More recently, I was browsing the Amazon website in search of new reading material and searched for books on nutrition. What I really wanted to know was how does food work? I was not looking for a diet so much as just looking to understand the mechanics and chemistry of food. There’s a fair amount of information out there and the books that seem to come up the most in the search are of two very opposing views mixed with a smattering of variations on both of those themes. I didn’t realize just how contentious the debates were until I started poking around the net on the websites of both sides.
On one side are the proponents of high fat, low carbs (Paleo or Primal diet, Atkins, South Beach) and the other camp takes up the opposite side, low fat, high carbs (Vegan, Vegetarian, Plant-Based). There is some agreement between most proponents of these diets with varying emphasis, that processed foods of any kind, particularly white flour, white sugar products are not healthy for anyone.
It is not my intent here to rehash the arguments for both sides. If you’re interested in the debates there’s plenty information out there attacking and defending a variety of diets more readily than I will ever be able to do. If people have healthful outcomes, who am I to argue or refute their diet choices? They must be doing something right and I’ll leave it at that. Although I did not venture into vegan diets for political or environmental reasons, I must concede that the Big Farma and Big Pharma industry seem okay with the status quo. And, if I were ever to eat meat or dairy again, it would not be from a factory farm.
But, the questions I have about nutrition come from asking, why are so many Americans gaining weight, and why are chronic illnesses such as heart disease, diabetes and cancer taking us down in an era in which we are experiencing the most wealth, the best access to information and healthcare relative to any other time and place in history? And, how can I or anyone else avoid this fate and not get sucked into the medical industry built and predicated upon profiting from the top three killers? Does food and nutrition really have anything to do with it?
The first book I read that seemed to offer answers to my questions was Dr. Neal Barnard’s “Reversing Diabetes.” I read it, enjoyed it and thought, wow, I wish I had known this much about food and nutrition 20 years ago! He advocates a low fat, plant based diet and his studies have documented that if followed, reversal of not only diabetes but heart disease is possible.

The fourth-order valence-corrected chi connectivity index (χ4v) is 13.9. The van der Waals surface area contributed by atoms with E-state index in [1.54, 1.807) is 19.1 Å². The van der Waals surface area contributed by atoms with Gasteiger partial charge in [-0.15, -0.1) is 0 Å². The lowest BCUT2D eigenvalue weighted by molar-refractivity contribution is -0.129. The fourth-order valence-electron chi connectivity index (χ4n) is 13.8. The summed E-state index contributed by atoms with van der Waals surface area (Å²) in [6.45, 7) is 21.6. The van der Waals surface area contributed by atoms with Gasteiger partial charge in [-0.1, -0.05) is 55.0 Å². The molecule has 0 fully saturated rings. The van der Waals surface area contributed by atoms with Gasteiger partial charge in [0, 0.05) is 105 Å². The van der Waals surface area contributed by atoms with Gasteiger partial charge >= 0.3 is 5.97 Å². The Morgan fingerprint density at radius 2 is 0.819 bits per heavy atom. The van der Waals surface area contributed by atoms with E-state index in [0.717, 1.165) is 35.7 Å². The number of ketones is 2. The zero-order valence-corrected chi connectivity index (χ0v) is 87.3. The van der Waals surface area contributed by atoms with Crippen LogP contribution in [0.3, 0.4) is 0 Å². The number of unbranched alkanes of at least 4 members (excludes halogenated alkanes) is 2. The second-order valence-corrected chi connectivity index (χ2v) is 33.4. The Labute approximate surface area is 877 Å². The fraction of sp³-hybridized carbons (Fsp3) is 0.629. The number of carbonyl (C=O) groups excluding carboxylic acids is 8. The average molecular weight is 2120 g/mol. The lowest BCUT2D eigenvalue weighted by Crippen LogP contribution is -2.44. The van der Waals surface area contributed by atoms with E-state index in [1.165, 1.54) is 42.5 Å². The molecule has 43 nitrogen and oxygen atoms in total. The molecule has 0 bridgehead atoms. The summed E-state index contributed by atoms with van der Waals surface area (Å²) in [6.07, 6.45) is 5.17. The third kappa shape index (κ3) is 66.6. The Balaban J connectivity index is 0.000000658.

Next, I read his book “Food For Life,” which has a 21-day diet outlined that you can use as a trial run. We tried it. It was a bigger change than I thought it would be. Giving up dairy was hard at first. What in the world would I put in my tea besides milk? Can I really drink soy? What about protein? Well, Paul and I completely revamped our fridge and food cabinet. Through trial and error, and more reading, we figured out how much of all the different plant-based food options we need to eat daily to get enough proteins and keep the legumes, veggies, fruits and grains in balance.
I continued to read other plant-based nutritionists:
Dr. Joel Fuhrman, “Eat to Live.”
Dr. Caldwell Eselstyn, “Prevent and Reverse Heart Disease.”
Brenda Davis and Vesanto Melina, “Becoming Vegan.”
Around the time that we finished the 21-day diet, a friend sent me a link to an easy to use, free website where you can track your daily food and tally up the nutrients. It’s called FitDay Free Calorie Counter.
I highly recommend the website for anyone eating any diet that not only wants to count calories (who wants to do that?), but especially count macro and micro nutrients in what you’re eating. I was pleased to see that with a few exceptions, my daily diet is over the RDA. The exceptions were vitamin D and E which are made up by taking a daily multiple vitamin. I would especially challenge anyone who thinks vegan diets are not high enough in ____ (fill in the blank), to see how their diet adds up before discounting plant-based diets as an option.
The diet allows me to eat more food in a day than I ever have before. I have more energy, do not feel like I am starving anymore, and have lost cravings for eating a lot of sugary things. I eat the amount of fruit necessary, but don’t crave sweets like I used to. I am discovering new foods that are tasty and easy to prepare.
Anyway, like most adventures in my life, this is a science experiment. After a few months on the diet I’ll check my nutrition stats, compare them to 3 years ago and make adjustments if necessary.
I’ll finish today with this offering from Dean Ornish:
“I don’t understand why asking people to eat a well-balanced vegetarian diet is considered drastic, while it is medically conservative to cut people open and put them on cholesterol-lowering drugs for the rest of their lives.”
— Dean Ornish